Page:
By John Leslie, originally published on Socialist Action
New mobilizations are planned in the case of political prisoner Mumia Abu-Jamal. The events will take place at a critical juncture in Mumia’s case, which opened up with the Williams v. Pennsylvania decision, presenting an opportunity, after so much struggle, to finally win Mumia’s freedom.
This is particularly urgent because Mumia’s health continues to be in danger. The Pennsylvania Department of Corrections has failed to adequately treat his liver damage, and a skin condition that causes severe itching is persisting.
Mumia activists are asking that supporters around the world—in Latin America, Europe and elsewhere—organize actions the weekend before Mumia’s March 27 court date and publicize the case in their press. Also, organizations across the United States are urged to build local actions and consider mobilizing to come to Philadelphia on March 27.
Supporters of Mumia’s struggle for freedom have long known that his original trial was a sham, based on the collusion of prosecutors, cops, and a corrupt judge. Time and again, evidence that Mumia is innocent has come to light, but the criminal injustice system has failed to do the right thing. Instead, the state’s determination to silence the voice of a fighter for justice has increased.
Freemumia.com reports: “On April 28 , Philadelphia Common Pleas Judge Leon Tucker issued an order to the Philadelphia District Attorney’s office to release all records and memos regarding former Philly DA Ron Castille’s involvement in Mumia Abu-Jamal’s case. On May 30, the DA’s office failed to follow the judge’s order, only releasing documents already available in public records.
“The order followed a recent landmark Supreme Court decision, Williams v. Pennsylvania, which ruled that judges must remove themselves from any case that they had a hand in prosecuting. Ronald Castille was Assistant Philadelphia DA at the time of Abu-Jamal’s 1982 trial and Philadelphia District Attorney when his office opposed Mumia Abu-Jamal’s direct appeals in 1988. Castille twice refused to recuse himself when Abu-Jamal’s appeals reached the state’s highest court” (see Freemumia.com).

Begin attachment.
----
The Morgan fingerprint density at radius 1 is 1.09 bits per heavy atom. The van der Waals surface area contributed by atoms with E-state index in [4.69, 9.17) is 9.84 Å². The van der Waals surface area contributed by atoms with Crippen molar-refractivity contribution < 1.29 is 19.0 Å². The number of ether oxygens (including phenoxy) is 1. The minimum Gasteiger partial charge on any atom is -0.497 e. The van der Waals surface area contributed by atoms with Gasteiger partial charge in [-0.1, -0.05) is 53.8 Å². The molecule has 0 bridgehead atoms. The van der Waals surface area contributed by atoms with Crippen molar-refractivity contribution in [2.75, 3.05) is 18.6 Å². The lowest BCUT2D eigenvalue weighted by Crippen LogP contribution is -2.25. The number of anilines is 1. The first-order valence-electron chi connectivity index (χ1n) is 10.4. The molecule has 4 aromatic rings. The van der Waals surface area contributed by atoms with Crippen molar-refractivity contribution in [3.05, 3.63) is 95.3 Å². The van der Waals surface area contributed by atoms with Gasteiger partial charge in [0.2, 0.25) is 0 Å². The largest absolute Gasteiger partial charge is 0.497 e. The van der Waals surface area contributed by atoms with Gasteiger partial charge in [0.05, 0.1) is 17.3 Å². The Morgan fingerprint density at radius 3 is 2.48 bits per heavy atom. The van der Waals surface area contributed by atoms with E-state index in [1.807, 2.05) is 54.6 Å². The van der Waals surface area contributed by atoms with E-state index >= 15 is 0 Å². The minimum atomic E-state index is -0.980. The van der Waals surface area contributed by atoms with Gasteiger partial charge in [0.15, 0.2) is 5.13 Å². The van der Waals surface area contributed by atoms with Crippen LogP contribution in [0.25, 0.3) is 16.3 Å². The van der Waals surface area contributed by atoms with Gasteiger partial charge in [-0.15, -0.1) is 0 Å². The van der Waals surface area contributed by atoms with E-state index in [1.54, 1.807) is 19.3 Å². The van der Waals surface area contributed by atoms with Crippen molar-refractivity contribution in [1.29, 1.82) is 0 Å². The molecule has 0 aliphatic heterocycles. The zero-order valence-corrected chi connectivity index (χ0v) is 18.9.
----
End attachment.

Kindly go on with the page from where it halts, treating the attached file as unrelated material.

A statement released in December 2017—signed by activists, parliamentarians, labor leaders, and human rights advocates—called for Mumia’s freedom based on a new legal challenge in the Pennsylvania courts on the grounds that former Pennsylvania Supreme Court Justice Ronald Castille violated the Williams ruling when he denied Abu-Jamal’s appeals from 1998-2014.
On Jan. 17, 2018, a court hearing on the question of Castille’s role in Mumia’s case was delayed. There are two court hearings coming up:
- Feb. 26, 8 a.m. This will be a “status report” for the judge. Organizers want to make sure there is a strong local presence on the 26th.
- Tuesday, March 27, at 8 a.m. This will be a major mobilization aimed at pressuring the DA’s office and the criminal justice system. Mumia’s health situation is dire. It’s clear that the prison system, which was thwarted in its attempt to execute Mumia legally, is trying to execute him through medical neglect.
Organizers want to put pressure on “progressive” Democrat Larry Krasner, who got elected as District Attorney on a platform of criminal justice reform, to release documents related to Mumia’s case to the public. Krasner has already backed off on his previous opposition to the death penalty and has also adjusted his position on juvenile lifers.
Pennsylvania has more people sentenced as juveniles to life without parole than any other state. In June 2017, nearly 2500 juveniles across the nation had been sentenced to life without parole under tough-on-crime laws and must be resentenced after the U.S. Supreme Court ruled these sentences unconstitutional. Krasner’s office has apparently pushed off the possibility of release for some of these prisoners for another five years. He has also sought to mend relations with the Fraternal Order of Police after they condemned him and his supporters as anti-police.
Who is Mumia Abu-Jamal?